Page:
A leading chamber was critical on Monday of recpitalising the state lenders, saying it is one of the biggest downside risks to the economy.
The Metropolitan Chamber of Commerce and Industry, Dhaka (MCCI) was also critical of the growing requirement for subsidy payments by the state to different public sector agencies, most of which have remained inefficient for years.
The government has allocated Tk 15 billion as recaptilisation for state-owned banks for the current fiscal year.
It has been keeping the provision for quite a number of fiscal years as the state-owned banks lack fund.
The views of the MCCI came in the quarterly report prepared for April-June period of the fiscal year 2017-18.
It said the corruption-ridden banking sector is perhaps the "biggest downside risk" now, which will call for strict vigilance by the central bank and the Ministry of Finance to bring discipline to the sector.
The chamber body raised its concern over growing income inequalities in the country.
In the quarter (Q4 of FY18), some risk factors such as power and gas shortage and weak infrastructure appeared as major obstacles to the expansion of economic activity as they disrupt industrial production and also discourage new investment.
However, the overall economic situation is positive as indicated by steady improvements in the major economic indicators.
But it predicted that the rate of inflation is likely to go up in the coming months upto September next because of the increased demand before and during the Eid-ul-Azha.
It forecast the point-to-point inflation may rise to 5.80 per cent in August and 5.85 per cent in September.
The average annual inflation in the just-concluded financial year (FY18) increased by 0.34 percentage point to 5.78 per cent from 5.44 per cent in the previous fiscal year.
The rate of annual average inflation also remained higher than the government's target of 5.5 per cent in FY18.
The chamber predicted that the foreign exchange reserves would fall in July and September due to the payment to the Asian Clearing Union (ACU) against imports.
The MCCI projected that exports, imports and remittances are expected to increase as it was assumed that the peaceful political situation that currently prevails will continue in the coming days.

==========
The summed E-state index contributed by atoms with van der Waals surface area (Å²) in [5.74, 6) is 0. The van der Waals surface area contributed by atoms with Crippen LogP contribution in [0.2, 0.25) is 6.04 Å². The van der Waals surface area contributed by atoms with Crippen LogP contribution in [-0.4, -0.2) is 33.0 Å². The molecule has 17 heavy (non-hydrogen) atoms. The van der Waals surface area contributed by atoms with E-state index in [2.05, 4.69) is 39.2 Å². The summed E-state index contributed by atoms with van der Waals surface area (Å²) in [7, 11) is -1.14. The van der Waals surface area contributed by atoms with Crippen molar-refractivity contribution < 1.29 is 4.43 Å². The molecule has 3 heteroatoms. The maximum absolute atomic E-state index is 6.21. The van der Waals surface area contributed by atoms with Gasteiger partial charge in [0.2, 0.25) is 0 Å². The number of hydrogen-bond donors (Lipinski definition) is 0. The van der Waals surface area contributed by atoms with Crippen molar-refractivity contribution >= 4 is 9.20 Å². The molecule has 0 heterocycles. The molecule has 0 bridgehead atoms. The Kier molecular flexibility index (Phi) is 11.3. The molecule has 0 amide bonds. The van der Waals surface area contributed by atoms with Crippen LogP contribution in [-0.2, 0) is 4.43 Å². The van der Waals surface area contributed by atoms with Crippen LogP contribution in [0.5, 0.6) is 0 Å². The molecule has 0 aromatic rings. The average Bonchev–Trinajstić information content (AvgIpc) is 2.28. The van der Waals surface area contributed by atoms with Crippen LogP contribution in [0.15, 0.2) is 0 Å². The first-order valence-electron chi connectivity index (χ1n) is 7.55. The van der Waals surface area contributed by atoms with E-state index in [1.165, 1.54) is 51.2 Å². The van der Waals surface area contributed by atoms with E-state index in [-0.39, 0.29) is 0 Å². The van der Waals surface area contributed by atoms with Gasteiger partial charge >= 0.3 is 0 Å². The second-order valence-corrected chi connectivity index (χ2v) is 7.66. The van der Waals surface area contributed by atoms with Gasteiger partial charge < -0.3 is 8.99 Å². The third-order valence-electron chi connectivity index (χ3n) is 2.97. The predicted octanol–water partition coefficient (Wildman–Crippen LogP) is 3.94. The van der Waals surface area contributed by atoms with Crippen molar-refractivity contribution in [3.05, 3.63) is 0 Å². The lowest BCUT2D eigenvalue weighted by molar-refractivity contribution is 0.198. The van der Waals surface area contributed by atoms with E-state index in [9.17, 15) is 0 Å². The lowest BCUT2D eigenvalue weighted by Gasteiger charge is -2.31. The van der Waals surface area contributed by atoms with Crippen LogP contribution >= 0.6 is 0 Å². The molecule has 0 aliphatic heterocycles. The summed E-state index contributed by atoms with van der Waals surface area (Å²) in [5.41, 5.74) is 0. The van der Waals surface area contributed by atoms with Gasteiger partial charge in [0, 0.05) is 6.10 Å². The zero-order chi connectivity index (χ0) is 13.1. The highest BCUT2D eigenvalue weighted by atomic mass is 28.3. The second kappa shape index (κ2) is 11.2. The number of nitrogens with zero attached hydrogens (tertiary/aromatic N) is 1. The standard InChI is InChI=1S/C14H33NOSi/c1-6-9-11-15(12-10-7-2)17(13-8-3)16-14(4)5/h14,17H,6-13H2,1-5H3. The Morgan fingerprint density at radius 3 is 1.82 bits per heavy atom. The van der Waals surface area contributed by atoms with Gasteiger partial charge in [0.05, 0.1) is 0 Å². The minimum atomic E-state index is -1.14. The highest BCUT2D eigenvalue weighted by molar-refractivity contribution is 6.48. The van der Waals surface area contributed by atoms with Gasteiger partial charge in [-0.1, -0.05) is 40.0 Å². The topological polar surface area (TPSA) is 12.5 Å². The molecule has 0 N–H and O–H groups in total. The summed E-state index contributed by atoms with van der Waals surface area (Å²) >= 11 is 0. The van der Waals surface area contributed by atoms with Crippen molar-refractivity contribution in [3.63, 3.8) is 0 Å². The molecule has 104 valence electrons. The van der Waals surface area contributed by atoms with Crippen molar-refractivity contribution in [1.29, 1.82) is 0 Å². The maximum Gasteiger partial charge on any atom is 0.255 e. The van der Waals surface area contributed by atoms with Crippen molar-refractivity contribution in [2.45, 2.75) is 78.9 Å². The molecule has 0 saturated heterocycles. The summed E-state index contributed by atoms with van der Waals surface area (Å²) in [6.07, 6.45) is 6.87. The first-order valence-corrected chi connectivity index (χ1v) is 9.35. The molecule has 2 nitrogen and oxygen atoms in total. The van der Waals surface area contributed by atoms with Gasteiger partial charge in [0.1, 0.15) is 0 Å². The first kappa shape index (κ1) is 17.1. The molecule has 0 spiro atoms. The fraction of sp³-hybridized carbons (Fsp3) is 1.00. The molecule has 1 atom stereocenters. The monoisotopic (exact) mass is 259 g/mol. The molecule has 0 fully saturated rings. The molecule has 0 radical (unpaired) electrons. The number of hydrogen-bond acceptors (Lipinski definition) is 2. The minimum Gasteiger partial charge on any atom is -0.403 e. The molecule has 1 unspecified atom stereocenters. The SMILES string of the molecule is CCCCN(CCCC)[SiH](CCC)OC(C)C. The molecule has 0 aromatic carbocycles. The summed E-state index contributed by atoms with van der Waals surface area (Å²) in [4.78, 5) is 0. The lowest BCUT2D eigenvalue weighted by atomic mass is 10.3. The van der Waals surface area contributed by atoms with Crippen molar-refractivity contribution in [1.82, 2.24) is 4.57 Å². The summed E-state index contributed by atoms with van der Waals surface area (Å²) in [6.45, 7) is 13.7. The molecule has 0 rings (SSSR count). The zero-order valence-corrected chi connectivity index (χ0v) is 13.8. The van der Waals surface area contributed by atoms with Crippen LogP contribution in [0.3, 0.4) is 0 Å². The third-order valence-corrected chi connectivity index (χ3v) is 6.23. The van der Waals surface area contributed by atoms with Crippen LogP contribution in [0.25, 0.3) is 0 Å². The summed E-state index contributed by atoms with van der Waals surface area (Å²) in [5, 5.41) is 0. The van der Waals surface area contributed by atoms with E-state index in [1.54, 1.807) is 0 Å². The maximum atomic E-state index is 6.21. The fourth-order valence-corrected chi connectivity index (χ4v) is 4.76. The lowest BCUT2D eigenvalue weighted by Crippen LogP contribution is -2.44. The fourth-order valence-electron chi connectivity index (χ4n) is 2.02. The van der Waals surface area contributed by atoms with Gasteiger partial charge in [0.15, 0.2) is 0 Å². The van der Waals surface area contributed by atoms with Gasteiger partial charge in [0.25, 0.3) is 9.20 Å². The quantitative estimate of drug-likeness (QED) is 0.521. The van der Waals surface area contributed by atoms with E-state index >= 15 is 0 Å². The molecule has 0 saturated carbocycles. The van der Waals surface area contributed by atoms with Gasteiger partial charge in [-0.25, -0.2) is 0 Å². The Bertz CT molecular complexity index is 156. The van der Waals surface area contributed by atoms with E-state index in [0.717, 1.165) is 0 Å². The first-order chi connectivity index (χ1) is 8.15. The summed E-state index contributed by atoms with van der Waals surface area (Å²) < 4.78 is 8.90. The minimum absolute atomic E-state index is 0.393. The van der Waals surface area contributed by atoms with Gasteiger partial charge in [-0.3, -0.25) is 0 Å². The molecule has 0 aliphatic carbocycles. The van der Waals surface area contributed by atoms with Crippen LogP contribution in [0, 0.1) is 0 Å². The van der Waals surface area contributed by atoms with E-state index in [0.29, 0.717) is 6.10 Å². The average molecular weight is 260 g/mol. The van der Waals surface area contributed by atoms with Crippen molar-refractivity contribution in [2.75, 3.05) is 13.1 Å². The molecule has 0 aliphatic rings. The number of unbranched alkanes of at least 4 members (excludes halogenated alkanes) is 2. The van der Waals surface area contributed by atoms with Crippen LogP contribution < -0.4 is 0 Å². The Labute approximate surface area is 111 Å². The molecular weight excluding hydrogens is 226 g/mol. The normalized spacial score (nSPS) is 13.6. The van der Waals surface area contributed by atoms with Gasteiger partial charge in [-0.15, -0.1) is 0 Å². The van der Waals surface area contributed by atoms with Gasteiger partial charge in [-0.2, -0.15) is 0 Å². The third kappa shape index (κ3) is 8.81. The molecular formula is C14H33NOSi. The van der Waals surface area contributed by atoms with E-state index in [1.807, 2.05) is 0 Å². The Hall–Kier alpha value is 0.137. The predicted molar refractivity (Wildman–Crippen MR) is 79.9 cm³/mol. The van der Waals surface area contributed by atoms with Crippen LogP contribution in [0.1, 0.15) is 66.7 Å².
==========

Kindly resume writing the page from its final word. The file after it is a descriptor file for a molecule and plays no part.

It said between end-June of 2017 and end-June of 2018, the Taka depreciated by 3.85 per cent in terms of US dollar.
"The Taka depreciated mainly due to a large increase in the current account deficit," it noted.
On the inter-bank market, the US dollar was quoted at Tk.83.7 at the end of June 2018 and Tk. 80.5995 at the end of June 2017.
Total liquid assets of scheduled banks stood at Tk 2.4853 trillion as of end May 2018.
It was at Tk. 2.6719 trillion as of end June 2017.
The MCCI said in the first 11 months of the present fiscal (July-May of FY18), the net foreign direct investment (FDI) decreased by US$ 70 million or 4.18 per cent to US$ 1.606 billion from US$ 1.676 billion in the corresponding 11 months of FY17.
FDI inflow in Bangladesh is low compared to many countries at the similar level of development.
"Bangladesh's low labour costs are generally believed to be attractive to foreign investors, but yet they hesitate to make fresh investments in the country, the MCCI review noted.
This is because of the country's underdeveloped infrastructure and such other impediments as the shortage of power and energy, lack of consistency in policy and regulatory framework, scarcity of industrial lands, corruption, and political uncertainty, the review said
It noted the government needs to address these impediments to attract more FDI in the country.
According to a government estimate, the country needs to attract average annual FDI inflow of 6.0 to 7.0 billion US dollars to graduate to an upper middle income country by 2021.
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